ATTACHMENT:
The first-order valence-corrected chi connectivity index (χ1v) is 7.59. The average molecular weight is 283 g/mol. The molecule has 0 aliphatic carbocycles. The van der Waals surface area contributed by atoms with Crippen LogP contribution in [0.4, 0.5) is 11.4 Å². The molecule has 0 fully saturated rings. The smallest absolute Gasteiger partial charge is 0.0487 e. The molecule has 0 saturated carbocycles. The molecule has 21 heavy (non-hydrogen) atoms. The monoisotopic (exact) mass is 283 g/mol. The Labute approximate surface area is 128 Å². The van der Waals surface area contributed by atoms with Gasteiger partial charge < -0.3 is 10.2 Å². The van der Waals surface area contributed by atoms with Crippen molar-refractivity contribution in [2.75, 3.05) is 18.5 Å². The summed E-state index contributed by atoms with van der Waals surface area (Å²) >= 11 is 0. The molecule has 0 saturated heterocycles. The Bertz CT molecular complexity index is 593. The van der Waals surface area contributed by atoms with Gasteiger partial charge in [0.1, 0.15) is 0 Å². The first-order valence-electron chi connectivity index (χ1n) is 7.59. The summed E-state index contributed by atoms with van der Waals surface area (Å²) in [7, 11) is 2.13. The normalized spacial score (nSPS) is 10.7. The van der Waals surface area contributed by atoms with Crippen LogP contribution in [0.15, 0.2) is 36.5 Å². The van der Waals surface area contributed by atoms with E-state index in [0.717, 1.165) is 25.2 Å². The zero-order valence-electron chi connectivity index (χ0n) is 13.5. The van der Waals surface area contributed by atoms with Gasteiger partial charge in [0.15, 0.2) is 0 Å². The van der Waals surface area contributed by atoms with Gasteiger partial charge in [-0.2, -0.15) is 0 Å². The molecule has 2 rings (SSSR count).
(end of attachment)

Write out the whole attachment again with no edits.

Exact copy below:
The first-order valence-corrected chi connectivity index (χ1v) is 7.59. The average molecular weight is 283 g/mol. The molecule has 0 aliphatic carbocycles. The van der Waals surface area contributed by atoms with Crippen LogP contribution in [0.4, 0.5) is 11.4 Å². The molecule has 0 fully saturated rings. The smallest absolute Gasteiger partial charge is 0.0487 e. The molecule has 0 saturated carbocycles. The molecule has 21 heavy (non-hydrogen) atoms. The monoisotopic (exact) mass is 283 g/mol. The Labute approximate surface area is 128 Å². The van der Waals surface area contributed by atoms with Gasteiger partial charge < -0.3 is 10.2 Å². The van der Waals surface area contributed by atoms with Crippen molar-refractivity contribution in [2.75, 3.05) is 18.5 Å². The summed E-state index contributed by atoms with van der Waals surface area (Å²) >= 11 is 0. The molecule has 0 saturated heterocycles. The Bertz CT molecular complexity index is 593. The van der Waals surface area contributed by atoms with Gasteiger partial charge in [0.1, 0.15) is 0 Å². The first-order valence-electron chi connectivity index (χ1n) is 7.59. The summed E-state index contributed by atoms with van der Waals surface area (Å²) in [7, 11) is 2.13. The normalized spacial score (nSPS) is 10.7. The van der Waals surface area contributed by atoms with Crippen LogP contribution in [0.15, 0.2) is 36.5 Å². The van der Waals surface area contributed by atoms with E-state index in [0.717, 1.165) is 25.2 Å². The zero-order valence-electron chi connectivity index (χ0n) is 13.5. The van der Waals surface area contributed by atoms with Gasteiger partial charge in [0.15, 0.2) is 0 Å². The van der Waals surface area contributed by atoms with Gasteiger partial charge in [-0.2, -0.15) is 0 Å². The molecule has 2 rings (SSSR count).